Last week, during the forum with the pastoral candidate (me), someone asked “What is your vision for Imani?” Well, this little treatise is my attempt at answering this question. Yet, I choose to answer a variation of this question: What is my vision of Imani?
As is usually the case, the answer I have for this question came to me through several conversations we’ve had in our Wednesday evening Bible study. I must admit I have to thank our good sister Toka for a moment of inspiration that I will always remember and cherish. With this said, here’s what I consider to be my vision of Imani MCC.
In Luke 8:40-48 we are given an amazing healing story in the life of Jesus, it’s the story we’ve come to know as “The Woman with the Issue of Blood.” It wasn’t until the past month or so, during our Bible study, that I came to see some things about this story that I’d never seen before. Here are some of those epiphanies:
- Because of their faith (in what they saw in Jesus) all kinds of people came to Jesus for healing (restoration of right/true relationship with God, themselves, others, and life as a whole). In this story we find a man with a name, and a position in the community of faith, Jairus. We also find a woman who has no name, and the story tells us at this point in her life she has no financial means because she has spent them all in her search for healing. (Anybody, ANYBODY, could/can come to Jesus.)
- We find that, as was the case throughout Jesus’ life and ministry, these two weren’t the only ones coming to him for healing. We’re told that as he made his way to meet the need of one person who made a request of him the crowds pressed in to try and reach him, and I’m sure some were there for the “right” reasons and others with questionable motives. Such is life. (There are all kinds of obstacles that could/would keep us from experiencing God’s ever present Grace, if we let them. And at times we all let them.)
- In one instance, the person with “authority” comes to Jesus boldly and makes a request of him, in the other case (the woman) comes anonymously (secretly if you will) to receive what she needs from the Master. (It doesn’t matter how we get “back home” [To God, the “room we rest in”] what matters is that we get there, that we be there.)
- Ultimately, they both receive from Jesus what it is they are looking for, and in two most unlikely ways. The woman with the “blood disease” experiences her healing by simply (How many of you get that it wasn’t so “simple” for her?) reaching out and touching the hem of Jesus’ clothing. This is the part of the story that I really “GOT” when we talked about it in Bible study. After spending all she had on doctors and their methods, somehow this woman saw something in Jesus that told her that all she had to do was reach out and touch what was probably the most unclean part of his clothing to receive what she desired with all her heart! What an imagination! What faith! (God uses whatever to make God’s presence and love available to us. We must be open to seeing God’s love in places where we least expect to do so.)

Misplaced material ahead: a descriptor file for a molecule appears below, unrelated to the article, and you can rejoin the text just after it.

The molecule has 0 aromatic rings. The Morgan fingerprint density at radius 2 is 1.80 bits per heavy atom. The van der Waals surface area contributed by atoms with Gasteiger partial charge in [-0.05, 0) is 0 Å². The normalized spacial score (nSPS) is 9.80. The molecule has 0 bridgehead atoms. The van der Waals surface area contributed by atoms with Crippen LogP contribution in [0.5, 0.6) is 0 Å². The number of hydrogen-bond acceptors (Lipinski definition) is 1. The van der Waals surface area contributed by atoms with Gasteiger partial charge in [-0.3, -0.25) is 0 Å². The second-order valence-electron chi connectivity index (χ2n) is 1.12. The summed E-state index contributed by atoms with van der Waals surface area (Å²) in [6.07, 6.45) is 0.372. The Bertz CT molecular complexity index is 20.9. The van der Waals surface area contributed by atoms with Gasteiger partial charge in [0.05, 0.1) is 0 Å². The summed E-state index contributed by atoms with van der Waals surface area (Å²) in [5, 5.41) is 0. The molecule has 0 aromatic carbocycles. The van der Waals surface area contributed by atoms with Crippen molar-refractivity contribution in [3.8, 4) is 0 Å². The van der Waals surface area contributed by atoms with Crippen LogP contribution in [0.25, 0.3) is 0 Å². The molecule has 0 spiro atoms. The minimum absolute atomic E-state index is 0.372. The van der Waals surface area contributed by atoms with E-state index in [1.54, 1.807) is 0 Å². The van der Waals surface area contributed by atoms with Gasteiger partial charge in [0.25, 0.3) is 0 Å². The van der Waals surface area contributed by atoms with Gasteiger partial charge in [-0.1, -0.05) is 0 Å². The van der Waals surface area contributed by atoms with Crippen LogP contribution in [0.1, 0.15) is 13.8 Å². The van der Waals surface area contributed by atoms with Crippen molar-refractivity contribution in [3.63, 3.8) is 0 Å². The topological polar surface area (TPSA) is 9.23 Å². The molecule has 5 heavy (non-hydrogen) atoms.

- In the other case, Jairus’ need of healing for his daughter, we find the story taking another twist (Life does that you know) when someone comes to tell Jesus the girl has died. That doesn’t stop Jesus or Jairus. The story ends (or continues) with the girl being restored (healed) to wholeness, to life. (There’s no limit to God’s/our ability to realize good.)
This is one vision I hold of Imani MCC in the days ahead: a group of people who not only recite “faith is the substance of things hoped for, the evidence of things not seen,” but actually live these words from Hebrews 11:1. Here is how I see it at this moment:
- We all come to this place, both named and nameless, because we’ve been called here in/by/through faith in God’s love for us all.
- We have to press through crowds (our own erroneous thoughts and beliefs … getting some things “right” and being totally “off” in some ways) both internal and external people and factors that would make us doubt what we already know to be true … that God loves us without conditions.
- No matter where we come from, or our status in life, we are all welcome at this “faith table” … a table that faith built, and table that is filled with the things that will feed our faith in God’s irresistible, undeniable love.
- We find just what we need/desire at this table because of God’s inexhaustible supply, and sometimes we find it in the most unlikely places, through the most unlikely things, at the most unlikely times! We just keep on trusting/believing that what we need is always right here when we need it.
- And we share our faith (however it shows up) with one another and the world.
- We live together with the intention of seeing just what our faith can/will do for us and all of God’s children.